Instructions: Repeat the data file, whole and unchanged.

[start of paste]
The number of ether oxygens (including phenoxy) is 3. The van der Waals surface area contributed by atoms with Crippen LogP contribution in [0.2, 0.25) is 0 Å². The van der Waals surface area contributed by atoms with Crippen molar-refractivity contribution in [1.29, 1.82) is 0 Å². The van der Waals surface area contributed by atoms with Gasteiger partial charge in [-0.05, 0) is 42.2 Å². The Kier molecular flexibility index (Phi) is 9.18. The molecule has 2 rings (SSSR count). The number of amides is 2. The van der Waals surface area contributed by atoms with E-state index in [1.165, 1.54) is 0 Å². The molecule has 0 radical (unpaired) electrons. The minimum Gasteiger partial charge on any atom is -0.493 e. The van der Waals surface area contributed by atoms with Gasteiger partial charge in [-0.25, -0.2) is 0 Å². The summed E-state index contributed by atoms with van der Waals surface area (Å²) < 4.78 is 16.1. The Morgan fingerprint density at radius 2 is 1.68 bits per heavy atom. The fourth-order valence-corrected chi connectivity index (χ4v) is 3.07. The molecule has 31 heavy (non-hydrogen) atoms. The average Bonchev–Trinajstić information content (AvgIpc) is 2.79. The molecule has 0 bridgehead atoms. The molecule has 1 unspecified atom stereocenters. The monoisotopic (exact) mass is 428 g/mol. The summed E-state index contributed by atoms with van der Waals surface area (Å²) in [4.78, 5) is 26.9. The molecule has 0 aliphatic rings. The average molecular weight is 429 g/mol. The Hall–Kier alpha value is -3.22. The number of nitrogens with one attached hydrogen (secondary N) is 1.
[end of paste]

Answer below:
The number of ether oxygens (including phenoxy) is 3. The van der Waals surface area contributed by atoms with Crippen LogP contribution in [0.2, 0.25) is 0 Å². The van der Waals surface area contributed by atoms with Crippen molar-refractivity contribution in [1.29, 1.82) is 0 Å². The van der Waals surface area contributed by atoms with Gasteiger partial charge in [-0.05, 0) is 42.2 Å². The Kier molecular flexibility index (Phi) is 9.18. The molecule has 2 rings (SSSR count). The number of amides is 2. The van der Waals surface area contributed by atoms with E-state index in [1.165, 1.54) is 0 Å². The molecule has 0 radical (unpaired) electrons. The minimum Gasteiger partial charge on any atom is -0.493 e. The van der Waals surface area contributed by atoms with Gasteiger partial charge in [-0.25, -0.2) is 0 Å². The summed E-state index contributed by atoms with van der Waals surface area (Å²) < 4.78 is 16.1. The Morgan fingerprint density at radius 2 is 1.68 bits per heavy atom. The fourth-order valence-corrected chi connectivity index (χ4v) is 3.07. The molecule has 31 heavy (non-hydrogen) atoms. The average Bonchev–Trinajstić information content (AvgIpc) is 2.79. The molecule has 0 bridgehead atoms. The molecule has 1 unspecified atom stereocenters. The monoisotopic (exact) mass is 428 g/mol. The summed E-state index contributed by atoms with van der Waals surface area (Å²) in [4.78, 5) is 26.9. The molecule has 0 aliphatic rings. The average molecular weight is 429 g/mol. The Hall–Kier alpha value is -3.22. The number of nitrogens with one attached hydrogen (secondary N) is 1.